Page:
We also reject Acme's claim that dire economic circumstances justified its withdrawal. Respondent submits that the possibility of a protracted strike, coupled with the deeply depressed state of the industry, jeopardized its existence as a "viable business entity." Hi-Way Billboards, Inc., 206 N.L.R.B. 22, 23 (1973), Enforcement denied on other grounds, 500 F.2d 181 (5th Cir. 1974). Yet, as the Administrative Law Judge pointed out, Acme "submitted no evidence of its own impending economic doom nor any economic evidence whatsoever." That other employers, part of the same distressed industry, and subject to the same protracted strike, retained their membership in the Association is some evidence that Acme's economic existence was not imperilled. Although respondent complains that the record does not indicate whether other members of the unit were able to remain in business after the strike (respondent's brief at 27), it had the burden of adducing such evidence if it wished to defend its withdrawal on the basis of economic necessity.

We thus find substantial evidence on the record as a whole to justify the Board's conclusion that respondent had not made timely withdrawal from group bargaining and that it was therefore obligated to execute the contract negotiated by the Association. See N.L.R.B. v. Corbett Press, supra, 401 F.2d at 675; N.L.R.B. v. Sheridan Creations, supra, 357 F.2d 247-48.


When an employer's unfair labor practices prolong or aggravate a strike begun in support of economic objectives, its employees, as unfair labor strikers, are entitled to reinstatement upon their unconditional offer to return to work. See Mastro Plastics Corp. v. N.L.R.B., 350 U.S. 270, 278, 76 S. Ct. 349, 100 L. Ed. 309 (1956); N.L.R.B. v. Windham Community Memorial Hospital, 577 F.2d 805, 814 (2d Cir. 1978); N.L.R.B. v. Johnson Sheet Metal, Inc., 442 F.2d 1056, 1061 (10th Cir. 1971); N.L.R.B. v. Fitzgerald Mills Corp., 313 F.2d 260, 269 (2d Cir.), Cert. denied, 375 U.S. 834, 84 S. Ct. 47, 11 L. Ed. 2d 64 (1963). Having found that respondent's refusal to execute the collective bargaining agreement negotiated by the Association converted the strike against Acme into an unfair labor practice strike, the Board concluded that Acme employees were entitled to reinstatement as of March 29, 1976, the date on which the union sent a letter making an unconditional offer to return to work in their behalf.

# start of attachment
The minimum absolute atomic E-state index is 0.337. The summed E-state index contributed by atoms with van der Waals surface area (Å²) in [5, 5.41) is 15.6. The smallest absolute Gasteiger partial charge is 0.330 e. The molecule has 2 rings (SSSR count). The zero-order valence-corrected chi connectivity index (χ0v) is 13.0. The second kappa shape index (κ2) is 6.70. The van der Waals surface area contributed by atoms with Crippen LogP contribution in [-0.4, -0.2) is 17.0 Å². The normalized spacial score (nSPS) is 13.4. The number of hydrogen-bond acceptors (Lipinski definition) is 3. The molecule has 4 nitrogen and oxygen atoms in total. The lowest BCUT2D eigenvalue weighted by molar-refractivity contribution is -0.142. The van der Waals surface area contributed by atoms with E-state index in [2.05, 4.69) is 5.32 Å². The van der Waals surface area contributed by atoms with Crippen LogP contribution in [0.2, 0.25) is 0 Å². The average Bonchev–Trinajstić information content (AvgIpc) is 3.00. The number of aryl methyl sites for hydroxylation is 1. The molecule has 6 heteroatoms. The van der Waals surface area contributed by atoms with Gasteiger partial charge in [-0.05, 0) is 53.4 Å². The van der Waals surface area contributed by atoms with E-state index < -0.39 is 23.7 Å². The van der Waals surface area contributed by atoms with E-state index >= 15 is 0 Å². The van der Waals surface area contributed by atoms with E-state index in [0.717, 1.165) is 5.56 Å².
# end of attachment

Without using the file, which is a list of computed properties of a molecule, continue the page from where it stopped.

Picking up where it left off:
Respondent contends here, as it did before the Board, that the union's offer was ineffectual because it was a pro forma request made without actual knowledge of the circumstances of the four employees involved. In fact, respondent points out, two employees had already returned to work before the union's offer, a third was ill when the letter was sent, and the availability of the fourth was unclear at the time of the hearing. However, Matienzo's testimony that he had personally spoken to three of the four employees concerning reinstatement around the time the union sent its letter is sufficient to support the Board's finding that Local 455's offer in behalf of the workers was legitimate.4 Further questions as to the actual availability of the two employees who did not return to work may be resolved in the compliance phase of these proceedings where the Board can fashion its reinstatement and back pay order to reflect all such mitigating factors. See N.L.R.B. v. C.C.C. Associates, Inc., 306 F.2d 534, 539-40 (2d Cir. 1962); N.L.R.B. v. Duncan Foundry and Machine Works, Inc., 435 F.2d 612, 616 (7th Cir. 1970).